Nullable Variables

Peter Sommerhoff
A free video tutorial from Peter Sommerhoff
Developer & Software Engineer - With 45,000+ Happy Students
4.5 instructor rating • 6 courses • 62,662 students

Lecture description

In contrast to languages like Java, Kotlin offers null safety through explicit nullable types!

Learn how to create nullable variables and why you should avoid this. You will also understand the advantages of having to make variables explicitly nullable to avoid NullPointerExceptions.

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Kotlin for Beginners: Learn Programming With Kotlin

Learn Kotlin from scratch! Grasp object-orientation and idiomatic Kotlin to realize coding projects and Android apps!

06:31:16 of on-demand video • Updated November 2020

  • Create professional applications using Kotlin, the new Java-based programming language developed by Jetbrains
  • Understand the concepts of the Kotlin language and how it integrates neatly with Java
  • Understand the basics of object-oriented software development, the most important development paradigm
  • Understand the principles behind other object-oriented languages like Java, C++, PHP, C#, Scala, or Swift
  • Use Intellij, the popular Java (and Kotlin) IDE, to write code effectively and professionally
  • Read code and write your Kotlin code as well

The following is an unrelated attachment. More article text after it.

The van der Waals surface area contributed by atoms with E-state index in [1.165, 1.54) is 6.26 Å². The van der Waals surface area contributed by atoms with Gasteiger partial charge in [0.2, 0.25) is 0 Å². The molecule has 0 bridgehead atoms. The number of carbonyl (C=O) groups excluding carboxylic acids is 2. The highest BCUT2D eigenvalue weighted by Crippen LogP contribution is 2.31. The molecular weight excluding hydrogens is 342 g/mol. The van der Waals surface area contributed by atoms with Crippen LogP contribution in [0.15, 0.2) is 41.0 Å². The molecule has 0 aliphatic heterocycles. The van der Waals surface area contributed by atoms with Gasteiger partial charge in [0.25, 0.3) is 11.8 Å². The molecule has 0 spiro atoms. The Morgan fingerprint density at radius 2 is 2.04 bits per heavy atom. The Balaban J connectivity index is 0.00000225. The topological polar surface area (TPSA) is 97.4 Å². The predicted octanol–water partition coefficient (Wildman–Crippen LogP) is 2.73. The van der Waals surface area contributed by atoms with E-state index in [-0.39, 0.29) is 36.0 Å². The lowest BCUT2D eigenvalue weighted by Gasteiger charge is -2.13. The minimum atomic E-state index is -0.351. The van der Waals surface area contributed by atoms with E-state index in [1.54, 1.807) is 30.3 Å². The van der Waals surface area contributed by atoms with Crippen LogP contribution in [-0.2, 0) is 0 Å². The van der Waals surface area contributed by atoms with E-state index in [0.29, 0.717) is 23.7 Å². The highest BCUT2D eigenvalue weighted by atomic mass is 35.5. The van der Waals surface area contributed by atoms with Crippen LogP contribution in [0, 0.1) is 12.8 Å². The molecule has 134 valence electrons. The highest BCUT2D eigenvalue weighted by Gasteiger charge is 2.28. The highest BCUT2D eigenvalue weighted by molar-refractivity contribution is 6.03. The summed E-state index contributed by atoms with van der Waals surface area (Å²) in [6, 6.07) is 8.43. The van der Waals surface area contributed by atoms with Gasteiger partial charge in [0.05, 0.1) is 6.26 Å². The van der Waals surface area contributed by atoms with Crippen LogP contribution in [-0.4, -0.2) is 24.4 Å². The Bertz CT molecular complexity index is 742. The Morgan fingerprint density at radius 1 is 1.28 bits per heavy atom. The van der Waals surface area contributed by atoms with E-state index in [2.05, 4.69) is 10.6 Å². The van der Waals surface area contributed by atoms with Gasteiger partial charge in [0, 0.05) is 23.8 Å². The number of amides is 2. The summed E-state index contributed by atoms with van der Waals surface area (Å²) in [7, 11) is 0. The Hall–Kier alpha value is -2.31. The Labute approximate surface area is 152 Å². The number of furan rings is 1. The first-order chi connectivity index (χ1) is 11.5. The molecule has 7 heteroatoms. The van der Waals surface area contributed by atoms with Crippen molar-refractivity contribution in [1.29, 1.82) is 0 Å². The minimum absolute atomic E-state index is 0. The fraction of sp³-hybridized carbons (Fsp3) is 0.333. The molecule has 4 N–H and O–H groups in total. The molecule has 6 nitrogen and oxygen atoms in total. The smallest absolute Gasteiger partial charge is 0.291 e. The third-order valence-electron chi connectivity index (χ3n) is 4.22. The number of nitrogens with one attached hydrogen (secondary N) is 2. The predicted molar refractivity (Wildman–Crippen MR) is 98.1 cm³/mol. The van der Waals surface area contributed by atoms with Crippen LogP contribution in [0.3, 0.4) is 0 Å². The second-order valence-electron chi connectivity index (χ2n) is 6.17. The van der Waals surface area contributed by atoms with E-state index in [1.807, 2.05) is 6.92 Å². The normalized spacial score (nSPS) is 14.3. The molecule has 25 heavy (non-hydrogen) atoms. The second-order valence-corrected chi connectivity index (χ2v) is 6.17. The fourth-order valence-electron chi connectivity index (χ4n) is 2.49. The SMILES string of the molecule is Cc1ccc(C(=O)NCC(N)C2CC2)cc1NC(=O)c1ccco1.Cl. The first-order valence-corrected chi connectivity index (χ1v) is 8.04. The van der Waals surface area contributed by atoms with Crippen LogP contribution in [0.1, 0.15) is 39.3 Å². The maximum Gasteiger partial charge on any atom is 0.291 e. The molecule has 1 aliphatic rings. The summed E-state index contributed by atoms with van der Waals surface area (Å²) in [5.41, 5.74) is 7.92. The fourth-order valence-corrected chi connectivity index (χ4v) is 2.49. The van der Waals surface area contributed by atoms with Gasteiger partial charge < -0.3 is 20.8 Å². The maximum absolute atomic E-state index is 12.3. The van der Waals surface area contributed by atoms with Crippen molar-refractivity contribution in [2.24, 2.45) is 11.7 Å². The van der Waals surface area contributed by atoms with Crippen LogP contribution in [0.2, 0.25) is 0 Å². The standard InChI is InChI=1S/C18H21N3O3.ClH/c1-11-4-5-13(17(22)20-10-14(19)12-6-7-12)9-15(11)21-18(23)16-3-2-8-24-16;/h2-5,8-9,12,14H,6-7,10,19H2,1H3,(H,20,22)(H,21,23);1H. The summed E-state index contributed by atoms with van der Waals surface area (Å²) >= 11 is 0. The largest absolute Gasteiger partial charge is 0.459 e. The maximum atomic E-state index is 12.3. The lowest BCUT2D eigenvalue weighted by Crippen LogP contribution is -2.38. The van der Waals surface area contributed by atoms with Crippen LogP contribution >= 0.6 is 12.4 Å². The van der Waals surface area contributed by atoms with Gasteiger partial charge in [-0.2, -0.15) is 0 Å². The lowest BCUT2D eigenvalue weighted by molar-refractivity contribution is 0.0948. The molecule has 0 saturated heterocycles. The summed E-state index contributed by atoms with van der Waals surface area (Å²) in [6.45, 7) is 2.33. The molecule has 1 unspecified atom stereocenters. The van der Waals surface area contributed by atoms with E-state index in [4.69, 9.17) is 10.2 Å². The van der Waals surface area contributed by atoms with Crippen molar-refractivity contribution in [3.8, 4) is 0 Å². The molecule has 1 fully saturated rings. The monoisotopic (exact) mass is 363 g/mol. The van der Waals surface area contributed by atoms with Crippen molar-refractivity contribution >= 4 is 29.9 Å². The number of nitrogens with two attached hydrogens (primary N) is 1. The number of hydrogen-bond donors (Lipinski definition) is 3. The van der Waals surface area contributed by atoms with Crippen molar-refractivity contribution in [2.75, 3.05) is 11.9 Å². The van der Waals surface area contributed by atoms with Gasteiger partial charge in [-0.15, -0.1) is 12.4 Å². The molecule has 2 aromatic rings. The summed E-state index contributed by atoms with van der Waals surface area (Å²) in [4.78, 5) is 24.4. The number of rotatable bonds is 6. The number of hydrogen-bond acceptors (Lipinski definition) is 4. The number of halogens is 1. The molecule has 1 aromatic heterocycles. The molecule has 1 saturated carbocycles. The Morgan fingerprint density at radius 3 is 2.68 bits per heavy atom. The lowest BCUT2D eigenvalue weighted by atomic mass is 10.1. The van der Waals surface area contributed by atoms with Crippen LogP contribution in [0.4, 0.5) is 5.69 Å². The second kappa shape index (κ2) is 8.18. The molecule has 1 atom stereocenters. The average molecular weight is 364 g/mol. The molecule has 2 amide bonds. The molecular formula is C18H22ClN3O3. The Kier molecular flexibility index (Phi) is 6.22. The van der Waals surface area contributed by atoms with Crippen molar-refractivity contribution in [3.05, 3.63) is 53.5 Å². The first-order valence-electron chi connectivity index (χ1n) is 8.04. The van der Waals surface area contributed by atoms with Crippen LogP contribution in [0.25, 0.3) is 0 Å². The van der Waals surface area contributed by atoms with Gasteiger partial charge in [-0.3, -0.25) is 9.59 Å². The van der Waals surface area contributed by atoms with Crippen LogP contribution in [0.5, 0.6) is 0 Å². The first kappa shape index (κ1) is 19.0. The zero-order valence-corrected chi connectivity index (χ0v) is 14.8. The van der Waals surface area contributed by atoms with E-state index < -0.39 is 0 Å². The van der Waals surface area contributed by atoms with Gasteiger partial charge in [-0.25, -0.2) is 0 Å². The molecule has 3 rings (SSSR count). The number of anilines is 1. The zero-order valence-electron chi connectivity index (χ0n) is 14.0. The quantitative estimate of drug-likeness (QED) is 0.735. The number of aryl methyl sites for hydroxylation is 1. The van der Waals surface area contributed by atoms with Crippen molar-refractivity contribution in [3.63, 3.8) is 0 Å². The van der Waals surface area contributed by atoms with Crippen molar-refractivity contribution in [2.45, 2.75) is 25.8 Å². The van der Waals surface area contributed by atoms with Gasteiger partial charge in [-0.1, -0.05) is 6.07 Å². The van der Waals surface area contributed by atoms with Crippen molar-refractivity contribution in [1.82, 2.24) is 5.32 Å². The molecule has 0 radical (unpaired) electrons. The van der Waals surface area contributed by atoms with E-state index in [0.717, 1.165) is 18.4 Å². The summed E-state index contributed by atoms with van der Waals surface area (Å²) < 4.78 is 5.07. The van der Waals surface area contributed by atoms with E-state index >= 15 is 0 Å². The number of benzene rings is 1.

English Hey guys, in this video, we're going to have to talk about a programming language concept that is kind of dangerous. That is the null reference. Null is basically a special value that you can assign to a variable, and the null basically represents a missing reference, or an empty reference which is basically an empty variable. So, when you're programming language like Java, you could actually write something like: String string = null and that would be fine. Now, if you have a null reference like this, what can happen is you may want to do something with this variable called string. For example, you might want to know the length of the string which would be string.length in Java but what's going to happen is this is going to throw a null pointer exception because string does not actually contain a reference to a string variable but just a special null value. Basically, there's nothing there. I want to have the length of this nonexistent string, and of course, that's not possible. Java, in this case, will throw a so called NullPointerException, and that's the most frequently occurring kind of exception in Java so it's a pretty big dea to avoid these. Now, let me just quickly remove this because it's not Kotlin code. Actually, the inventor of this null reference is called Tony Hoare and he's a really brilliant guy. He actually apologized for inventing this null reference. That was in 2009 and it's a really popular quote by now. He said, "I call it my billion dollar mistake." We're talking about 1965 here, he was working on a type system for an object-oriented language, just like Java is today. Basically, out of laziness, he just included this null reference because it was easy to implement. He realized that this has probably cost companies at least a billion dollars by now so we should try to avoid null references in our code as far as possible. Kotlin does a pretty good job at this. Kotlin aims to completely remove null pointer exceptions from our code and this is called null safety. How is Kotlin different from what we've seen before? Now, first of all, if you create a variable in Kotlin, just like we did before, we can actually not assign the null value to it. If you try to do that, Kotlin is going to throw an error, and it's telling us that we cannot assign null to this type. This is the case with all the types we've seen so far so the same holds if I create an Int and try to assign null to it. It's all the same because none of these basic data types can hold null reference. As long as we are working with data types like these that we've seen so far, here's absolutely no way we can create a NullPointerException, unless we're using code from the Java library that can throw NullPointerExceptions. Our Kotlin code itself will never throw a NullPointerException if we stick to these basic data types. We also do need null references in Kotlin. For example, just to be able to interact with Java libraries which may return null values. The question is how do we create a so called nullable variable in Kotlin? The answer is it looks pretty similar to what we've done so far. There's just one little difference and that is after the name of the data type, we're going to have to put a question mark which is a nice notation for it because, well, it could be a string but you're not so sure. It may also be null so String?. Now, what we can do is we can assign null to this. This is going to be fine. If we try to print str null, it's going to give us null. Now, we can try to call a function on the string variable. If we try to do that, Kotlin is going to tell us that we cannot do this. It's not going to throw a NullPointerException. If we try to compile code like this it just won't even compile in the first place. There can be no NullPointerException at one time. Now, of course, we can still assign real strings to this variable such as, "Kotlin is fun." Now, of course, we can print this again. Now, if we try to call the length method, it's still going to tell us that, "Nope, this is of type String?," so it's a nullable type. Even if it does contain a string at this point, it's still not going to allow us to call a method like length on it because the data type is still a nullable and we cannot do that. Now, there are ways around this because we still need to be able to do something with this variable. The first thing we can do is we can do a so called safe call We can do that by specifying a question mark behind the variable name and then typing in the function we want to call like length. What this is going to do is if string is actually null, this is going to return null but if string is not null it's going to call the function on it. Let's try to run this. This is going to give us 14. That's the length of this string. Just to demonstrate it, I'm going to assign null to it again. Now, if you do the same call on it using the question mark notation, you're going to get null. The return type of this call right here is actually a nullable Int. So if I want to store this in a variable, I would have to make it a nullable Int type, and then I can store the result of this call. I have to scroll down to see it. Now, if I print I it's going to be null again, just like before. The second thing we can do is we can actually assure Kotlin that we know that it is not going to be null, so that Kotlin is going to call the method on it without caring about whether it is null or not. This is the only way we can provoke NullPointerExceptions. Because if we tell Kotlin we are sure the variable cannot be null at this point of execution, but it is null then Kotlin is going to trust us and throw a NullPointerException because we've been wrong. How do we do that? We can type the name of a variable and put two exclamation marks behind it. Then we're going to put it in the name of the function we want to call. Remember, my str variable still contains null. I should not do this because by using the two exclamation marks, I'm telling Kotlin I'm sure that my variable is not going to be null. If I run this null, this is going to throw a KotlinNullPointerException That's just my fault and not Kotlin's fault because, well, I assured Kotlin I know str is not going to be null. All in all, Kotlin does a really good job at preventing NullPointerExceptions, which are the most frequently occurring type of exception so that's a really big deal. Try to avoid nullables wherever you can because then you can be sure it's not going to throw a NullPointerException anywhere in your code. If you try to call a function on a variable, this is actually going to work and not crash your program. This is the really cool thing about Kotlin because other widely used languages, like Java for example, don't have this kind of concept. That's why there are many NullPointerExceptions there. I think it's really annoying and hard to avoid. This is the first really cool thing we learned about Kotlin, and that is null safety. All right, I really hope you're enjoying this course, I'll see you again in the next lecture.